We begin with a trick, of course.
To say this movie “stars” rock legends Ozzy Osbourne and Gene Simmons, as its promotional material is wont to do, isn’t exactly …
We begin with a trick, of course.
To say this movie “stars” rock legends Ozzy Osbourne and Gene Simmons, as its promotional material is wont to do, isn’t exactly fair.
Certainly, they are both here — Osbourne as a fire-and-brimstone TV preacher, Simmons a sinister radio DJ — but their collective screen time is paltry and their performances … unique? Osbourne’s impression of the sort of showbiz Bible-thumper who so long condemned him in real life is fun, and Simmons is passable as the walking bad influence who (inadvertently?) sets the atrocities to come in motion.
And that, boils and ghouls, is where the treat is found.
Because even without its two rock star “stars,” 1986’s “Trick or Treat” had all the talent it needed and then some. And although it’s tragically underviewed today, the distinct directorial style, powerful performances of the two actual leads (Marc Price and Tony Fields), unique visual aesthetic, and legitimately awesome soundtrack — thanks, Fastway! — makes it the ideal viewing experience on a dark night during the spookiest time of the year.
The directorial debut of noted actor Charles Martin Smith (of “American Graffiti,” “The Untouchables” and “Never Cry Wolf” fame, among many others), the film seems a cheesy slab of ’80s camp at first, but when properly considered reveals layers of horror both blatant and implied.
Sammi Curr is dead. The notorious rocker (played by Fields, a noted dancer who died in 1995 of HIV-related cancer at the age of 36) was cut down in his prime by a mysterious hotel fire on the eve of what was to be a triumphant return to his old high school to perform at the big Halloween dance.
It’s good news for the uptight fogies on the school board, who called off the concert because of Curr’s dark and demonic persona — finally, somebody thought of the children! — but it’s a devastating one-two punch for Eddie (played by Price, aka Skippy from “Family Ties”).
Sammi’s biggest fan is a sullen, bullied loner trudging through the nightmare of adolescence at Curr’s awful alma mater and waiting to see his hero perform in the flesh had been all that kept him going. It’s more than enough to ruin any angsty teen’s Halloween, and in desperation he goes to commiserate with his favorite DJ.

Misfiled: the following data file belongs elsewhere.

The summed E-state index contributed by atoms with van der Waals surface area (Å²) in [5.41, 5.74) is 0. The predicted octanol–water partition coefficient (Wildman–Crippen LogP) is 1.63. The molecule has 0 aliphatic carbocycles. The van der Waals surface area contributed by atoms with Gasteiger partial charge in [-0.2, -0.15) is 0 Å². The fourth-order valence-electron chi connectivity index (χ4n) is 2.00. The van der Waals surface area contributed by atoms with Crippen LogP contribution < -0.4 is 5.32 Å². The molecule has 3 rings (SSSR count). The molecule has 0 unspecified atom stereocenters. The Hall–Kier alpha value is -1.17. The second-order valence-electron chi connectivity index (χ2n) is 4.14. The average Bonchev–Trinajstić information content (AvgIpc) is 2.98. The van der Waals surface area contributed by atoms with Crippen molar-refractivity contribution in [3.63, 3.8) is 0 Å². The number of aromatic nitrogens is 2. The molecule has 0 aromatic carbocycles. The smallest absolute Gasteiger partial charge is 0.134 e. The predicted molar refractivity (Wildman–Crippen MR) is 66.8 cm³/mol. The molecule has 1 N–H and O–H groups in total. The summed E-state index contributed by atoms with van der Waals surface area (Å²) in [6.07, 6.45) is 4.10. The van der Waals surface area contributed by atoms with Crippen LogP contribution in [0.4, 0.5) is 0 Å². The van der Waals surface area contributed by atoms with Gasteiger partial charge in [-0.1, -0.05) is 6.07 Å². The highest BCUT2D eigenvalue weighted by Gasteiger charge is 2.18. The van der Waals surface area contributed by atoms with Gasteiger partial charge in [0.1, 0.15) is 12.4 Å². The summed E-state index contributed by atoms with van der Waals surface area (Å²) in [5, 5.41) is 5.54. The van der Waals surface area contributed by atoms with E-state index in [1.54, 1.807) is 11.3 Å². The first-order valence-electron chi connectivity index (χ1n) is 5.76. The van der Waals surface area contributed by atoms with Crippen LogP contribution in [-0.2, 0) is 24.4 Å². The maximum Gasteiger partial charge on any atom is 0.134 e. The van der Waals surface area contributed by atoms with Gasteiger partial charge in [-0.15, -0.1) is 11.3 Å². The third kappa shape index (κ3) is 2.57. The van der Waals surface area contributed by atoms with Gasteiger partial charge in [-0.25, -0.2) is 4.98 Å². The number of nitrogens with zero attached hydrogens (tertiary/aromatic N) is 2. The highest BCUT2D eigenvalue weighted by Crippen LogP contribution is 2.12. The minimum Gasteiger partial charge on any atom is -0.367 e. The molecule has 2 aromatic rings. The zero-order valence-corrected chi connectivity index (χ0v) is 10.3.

Perhaps it’s sympathy that leads the sleazy Simmons to gift the mopey young man the only copy of Curr’s final album. Maybe he knows full well what will happen. In either case, it’s every ’80s conservative’s nightmare come true: The Satanic sound has evil powers!
Instead of Satan, however, what Eddie summons by playing the cursed album is Sammi himself, or rather his murderous spirit, a kind of stylishly goth/glam Freddy Krueger-esque specter bent on revenging himself on the town by massacring the entire school in a fabulous, blood-soaked Halloween night massacre. That’ll show ‘em!
Here is where the movie becomes simultaneously exactly what you’re expecting and so much more.
Because Eddie is initially totally onboard with Sammi’s plans to wreck the town. The guy is his hero, after all, and nobody at school has ever been that nice to Eddie anyway. But then, after he’s given a taste of what Sammi has planned, when he sees the violence his idol has in mind, Eddie begins, unthinkably, to work against him to save the very kids who have been making his life miserable.
Just a few years later and Eddie would have Trenchcoat Mafia written all over him, a closet full of Marilyn Manson shirts and combat boots, drawing the wary stares of teachers left and right. His macabre interests would be “problematic” and “troubling.” But, as Meagan Navarro wrote for Bloody Disgusting’s list of Horror’s 10 Unsung Halloween Heroes, “Even when his classmates don’t deserve his mercy, Eddie is a genuinely kind person. He not only spares them the cruelty they likely have coming; he saves the town from Sammi’s madness on Halloween night.”
You could say Sammi is a twisted, nightmarish version of grownup Eddie, one who never really got over the hell of high school. You could say he is Eddie’s worst impulses given supernatural powers. You could say this movie is about the horrors of knowing your heroes (and/or their ghosts). Or maybe it’s about the dangers of judging somebody by their clothes or taste in music.
It’s all of those things, of course, but it’s cloaked in enough style, spooky fun, and ’80s gore to please just about any audience. And that’s the real treat, I think. It’s a story about having a heart and doing the right thing clad in the Halloween costume of a silly horror film.
And what a cool costume it is!